“It’s funny how this game works,” Anthony Herrera likes to say.
Oh, baseball can be funny, all right. For instance, Anthony, a five-year veteran of professional independent ball, got to smile plenty the last two seasons at the theatrics of his Toros de Tijuana teammate Fernando Rodney, the former big-league All-Star who still performs his bow-and-arrow routine upon notching a save.
“La Flecha. The Arrow,” Anthony noted with a grin of the beloved Rodney. “He calls himself that.”
But then there’s the sport’s “funny” nature that can throw you for a loop like a well-executed knuckleball. That pushes you in ways you never could have anticipated. That tests your character, your commitment and your love for the game.
That’s the kind of funny that has Herrera still chasing his dream at age 27 in a different country, playing a different position than he ever imagined.
“I think it’s a funny joke to myself that, all this time I’m hitting and all this time I'm doing this hitting work and ultimately I become a pitcher,” Anthony said recently from his apartment in Guasave, Mexico, where he is pitching for the the Algodoneros de Guasave in the Liga ARCO Mexicano del Pacífico.
“He's always hunting and searching and looking for opportunities,” Anthony’s mother Tricia Wilson said of her son. “Looking for ways to be better. Just loving it so much and wanting to make it better.”
Anthony has found so many ways to stay afloat amidst baseball’s survival-of-the-fittest environment. The dream remains alive: Can someone from Major League Baseball find him?
This story begins with Tricia Wilson, because that’s where Anthony starts it. “She was a much better athlete than I was,” Anthony boasted of his mom, who excelled as a pitcher for Eisenhower High School in Houston.
“When I started him playing, he was probably not quite three yet,” Tricia recalled of Anthony. “They had a league that was for 4-year-olds and I had a friend that kind of ran the league. Anthony already knew the basics and was able to play. So they let him play up with the 4-year-olds. He was still in diapers.”
The diaper dandy liked soccer, too, and played football in middle school — he lived in Texas, after all — before Tricia put a stop to that. Said Anthony, who now is 5-foot-10 and 190 pounds: “I wasn't the biggest kid growing up. She saw me take hits in football and was like, ‘All right, yeah that’s it. I think we’re going to stick with baseball now.’” Although, as Tricia noted, Anthony “would even play (football) with friends in high school for fun just in the neighborhood and he usually wouldn't tell me because he knew I would say no.”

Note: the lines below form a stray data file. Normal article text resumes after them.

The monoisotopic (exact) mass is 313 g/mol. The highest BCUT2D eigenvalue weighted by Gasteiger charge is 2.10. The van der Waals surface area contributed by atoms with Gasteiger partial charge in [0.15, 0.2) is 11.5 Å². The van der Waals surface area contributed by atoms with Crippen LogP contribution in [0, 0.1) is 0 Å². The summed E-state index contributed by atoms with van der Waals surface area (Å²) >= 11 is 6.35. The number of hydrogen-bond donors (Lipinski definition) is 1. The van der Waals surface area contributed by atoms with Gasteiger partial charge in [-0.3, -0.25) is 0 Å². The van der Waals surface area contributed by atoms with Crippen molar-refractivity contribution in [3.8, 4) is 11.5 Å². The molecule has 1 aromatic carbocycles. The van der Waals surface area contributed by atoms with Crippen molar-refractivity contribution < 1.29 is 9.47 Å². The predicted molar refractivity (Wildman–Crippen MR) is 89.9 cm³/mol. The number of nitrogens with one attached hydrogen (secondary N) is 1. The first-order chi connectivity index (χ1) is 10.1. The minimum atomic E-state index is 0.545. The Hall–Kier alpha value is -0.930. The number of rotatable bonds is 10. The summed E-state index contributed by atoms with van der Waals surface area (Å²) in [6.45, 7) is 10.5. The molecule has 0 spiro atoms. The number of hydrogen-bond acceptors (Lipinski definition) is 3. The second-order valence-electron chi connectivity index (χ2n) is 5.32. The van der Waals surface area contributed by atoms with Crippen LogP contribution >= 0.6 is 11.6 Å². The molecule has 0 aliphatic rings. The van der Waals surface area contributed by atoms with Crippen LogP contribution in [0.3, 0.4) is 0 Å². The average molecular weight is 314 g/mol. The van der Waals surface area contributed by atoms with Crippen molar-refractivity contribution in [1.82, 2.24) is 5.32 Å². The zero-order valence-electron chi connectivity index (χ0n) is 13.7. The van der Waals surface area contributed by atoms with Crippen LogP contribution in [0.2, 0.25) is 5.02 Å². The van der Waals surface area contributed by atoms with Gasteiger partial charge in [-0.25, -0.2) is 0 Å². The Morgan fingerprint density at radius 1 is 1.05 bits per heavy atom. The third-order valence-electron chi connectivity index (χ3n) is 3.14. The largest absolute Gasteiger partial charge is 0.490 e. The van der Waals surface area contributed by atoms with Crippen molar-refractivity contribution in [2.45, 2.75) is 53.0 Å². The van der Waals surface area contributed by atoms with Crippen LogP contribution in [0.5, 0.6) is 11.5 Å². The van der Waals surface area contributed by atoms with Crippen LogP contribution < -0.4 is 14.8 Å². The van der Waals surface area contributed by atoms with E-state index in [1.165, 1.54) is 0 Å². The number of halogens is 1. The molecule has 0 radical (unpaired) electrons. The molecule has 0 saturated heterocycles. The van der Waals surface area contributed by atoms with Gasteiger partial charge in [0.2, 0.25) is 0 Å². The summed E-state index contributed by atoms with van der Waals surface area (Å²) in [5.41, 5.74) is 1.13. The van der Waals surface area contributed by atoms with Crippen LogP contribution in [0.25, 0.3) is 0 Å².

Anthony focused on baseball at McKinney North High School in North Texas, where his family moved in his fourth-grade year, and that propelled him to a roster spot at the University of Louisiana-Monroe, a Division I program. He excelled enough in college, playing the middle infield, that, Anthony said, he engaged with scouts from two MLB clubs, the Rangers and the Pirates. When the 2017 amateur draft took place, however, Anthony’s name never hit the board.
“I’d be lying if I said it didn’t bug me,” Anthony said.
“I think we were all very shocked,” Tricia said.
The family huddled. Anthony could attend individual MLB teams’ showcases and try to sign as a free agent. He could play independent ball. Or he could give up baseball and go on with his life. It proved to be a pretty easy decision, especially after his mom told him, “Go with your gut.”
“I told her, ‘I’m a competitor. I feel like I'm a gamer,’” Anthony recalled. “It’s not something that I can go to those showcases and (dominate). I’m not going to wow you with power. I’m not going to wow you with crazy speed or anything like that. But I believe I'm a winner. I’m somebody that wants to win the game and do whatever it takes to win the game.”
At ULM, “whatever it takes” included pitching; he wound up recording 23 saves in a Warhawks uniform. Yet the MLB scouts assessed him as an infielder, he said. When he signed with the Normal CornBelters of the unaffiliated Frontier League, however, the mound became his primary workplace.
“I love the idea of commanding the game as much as you can,” Anthony said. “I miss fielding the most. Sometimes you make a good play but because you’re a pitcher, it looks fantastic. That part of you doesn’t go away. Bouncing off the mound, getting a bunt, those are my favorite plays to try to make.”